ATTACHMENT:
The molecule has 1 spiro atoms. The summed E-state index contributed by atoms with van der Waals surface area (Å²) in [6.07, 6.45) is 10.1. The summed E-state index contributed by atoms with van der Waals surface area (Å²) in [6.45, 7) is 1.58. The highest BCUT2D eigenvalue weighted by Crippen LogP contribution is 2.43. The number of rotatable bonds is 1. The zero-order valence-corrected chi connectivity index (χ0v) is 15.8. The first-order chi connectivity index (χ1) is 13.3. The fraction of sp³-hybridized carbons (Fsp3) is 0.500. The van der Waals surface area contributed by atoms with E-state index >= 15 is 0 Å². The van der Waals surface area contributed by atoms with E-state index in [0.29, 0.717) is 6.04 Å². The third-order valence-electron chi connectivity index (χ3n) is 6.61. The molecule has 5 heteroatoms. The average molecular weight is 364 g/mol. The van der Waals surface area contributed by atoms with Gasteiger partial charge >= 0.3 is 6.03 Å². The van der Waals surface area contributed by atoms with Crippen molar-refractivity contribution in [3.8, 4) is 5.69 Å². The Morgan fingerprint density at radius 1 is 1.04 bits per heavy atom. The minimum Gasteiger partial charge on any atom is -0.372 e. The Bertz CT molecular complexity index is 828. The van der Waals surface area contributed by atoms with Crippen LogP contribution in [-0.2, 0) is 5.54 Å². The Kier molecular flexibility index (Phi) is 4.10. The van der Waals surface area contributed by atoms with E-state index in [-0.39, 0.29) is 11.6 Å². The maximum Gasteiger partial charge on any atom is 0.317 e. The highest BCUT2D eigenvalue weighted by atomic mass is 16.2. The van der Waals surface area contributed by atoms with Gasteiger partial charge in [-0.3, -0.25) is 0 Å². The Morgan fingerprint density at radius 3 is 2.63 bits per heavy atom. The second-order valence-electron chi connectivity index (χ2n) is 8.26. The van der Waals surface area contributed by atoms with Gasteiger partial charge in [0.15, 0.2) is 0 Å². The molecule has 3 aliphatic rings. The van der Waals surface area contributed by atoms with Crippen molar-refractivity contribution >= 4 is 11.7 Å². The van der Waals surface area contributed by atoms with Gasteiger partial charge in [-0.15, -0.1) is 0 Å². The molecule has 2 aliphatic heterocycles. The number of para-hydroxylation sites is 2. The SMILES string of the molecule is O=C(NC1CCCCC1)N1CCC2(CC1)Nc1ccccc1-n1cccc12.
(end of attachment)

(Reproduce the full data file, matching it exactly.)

The molecule has 1 spiro atoms. The summed E-state index contributed by atoms with van der Waals surface area (Å²) in [6.07, 6.45) is 10.1. The summed E-state index contributed by atoms with van der Waals surface area (Å²) in [6.45, 7) is 1.58. The highest BCUT2D eigenvalue weighted by Crippen LogP contribution is 2.43. The number of rotatable bonds is 1. The zero-order valence-corrected chi connectivity index (χ0v) is 15.8. The first-order chi connectivity index (χ1) is 13.3. The fraction of sp³-hybridized carbons (Fsp3) is 0.500. The van der Waals surface area contributed by atoms with E-state index >= 15 is 0 Å². The van der Waals surface area contributed by atoms with E-state index in [0.29, 0.717) is 6.04 Å². The third-order valence-electron chi connectivity index (χ3n) is 6.61. The molecule has 5 heteroatoms. The average molecular weight is 364 g/mol. The van der Waals surface area contributed by atoms with Gasteiger partial charge >= 0.3 is 6.03 Å². The van der Waals surface area contributed by atoms with Crippen molar-refractivity contribution in [3.8, 4) is 5.69 Å². The Morgan fingerprint density at radius 1 is 1.04 bits per heavy atom. The minimum Gasteiger partial charge on any atom is -0.372 e. The Bertz CT molecular complexity index is 828. The van der Waals surface area contributed by atoms with Crippen LogP contribution in [-0.2, 0) is 5.54 Å². The Kier molecular flexibility index (Phi) is 4.10. The van der Waals surface area contributed by atoms with E-state index in [-0.39, 0.29) is 11.6 Å². The maximum Gasteiger partial charge on any atom is 0.317 e. The highest BCUT2D eigenvalue weighted by atomic mass is 16.2. The van der Waals surface area contributed by atoms with Gasteiger partial charge in [-0.3, -0.25) is 0 Å². The Morgan fingerprint density at radius 3 is 2.63 bits per heavy atom. The second-order valence-electron chi connectivity index (χ2n) is 8.26. The van der Waals surface area contributed by atoms with Gasteiger partial charge in [0.15, 0.2) is 0 Å². The molecule has 3 aliphatic rings. The van der Waals surface area contributed by atoms with Crippen molar-refractivity contribution >= 4 is 11.7 Å². The van der Waals surface area contributed by atoms with Gasteiger partial charge in [-0.15, -0.1) is 0 Å². The molecule has 2 aliphatic heterocycles. The number of para-hydroxylation sites is 2. The SMILES string of the molecule is O=C(NC1CCCCC1)N1CCC2(CC1)Nc1ccccc1-n1cccc12.